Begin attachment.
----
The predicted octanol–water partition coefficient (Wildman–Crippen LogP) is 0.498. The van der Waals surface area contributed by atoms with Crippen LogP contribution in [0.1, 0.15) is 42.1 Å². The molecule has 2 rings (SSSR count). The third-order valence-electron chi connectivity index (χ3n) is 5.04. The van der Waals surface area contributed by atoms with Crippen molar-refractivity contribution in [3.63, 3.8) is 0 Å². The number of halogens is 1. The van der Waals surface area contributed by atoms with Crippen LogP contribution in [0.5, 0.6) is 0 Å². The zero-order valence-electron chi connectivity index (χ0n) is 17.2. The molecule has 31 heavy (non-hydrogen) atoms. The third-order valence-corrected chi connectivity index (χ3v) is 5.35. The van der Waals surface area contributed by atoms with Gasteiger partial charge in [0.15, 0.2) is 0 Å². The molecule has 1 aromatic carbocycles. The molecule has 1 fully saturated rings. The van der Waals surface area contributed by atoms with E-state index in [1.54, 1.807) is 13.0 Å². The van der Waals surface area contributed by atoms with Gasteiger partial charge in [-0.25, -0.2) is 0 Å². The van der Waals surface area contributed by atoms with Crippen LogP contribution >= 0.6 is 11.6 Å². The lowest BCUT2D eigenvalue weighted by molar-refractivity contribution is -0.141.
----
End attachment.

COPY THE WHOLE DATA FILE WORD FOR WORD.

The predicted octanol–water partition coefficient (Wildman–Crippen LogP) is 0.498. The van der Waals surface area contributed by atoms with Crippen LogP contribution in [0.1, 0.15) is 42.1 Å². The molecule has 2 rings (SSSR count). The third-order valence-electron chi connectivity index (χ3n) is 5.04. The van der Waals surface area contributed by atoms with Crippen molar-refractivity contribution in [3.63, 3.8) is 0 Å². The number of halogens is 1. The van der Waals surface area contributed by atoms with Crippen LogP contribution in [0.5, 0.6) is 0 Å². The zero-order valence-electron chi connectivity index (χ0n) is 17.2. The molecule has 31 heavy (non-hydrogen) atoms. The third-order valence-corrected chi connectivity index (χ3v) is 5.35. The van der Waals surface area contributed by atoms with Gasteiger partial charge in [0.15, 0.2) is 0 Å². The molecule has 1 aromatic carbocycles. The molecule has 1 fully saturated rings. The van der Waals surface area contributed by atoms with E-state index in [1.54, 1.807) is 13.0 Å². The van der Waals surface area contributed by atoms with Gasteiger partial charge in [-0.25, -0.2) is 0 Å². The van der Waals surface area contributed by atoms with Crippen LogP contribution >= 0.6 is 11.6 Å². The lowest BCUT2D eigenvalue weighted by molar-refractivity contribution is -0.141.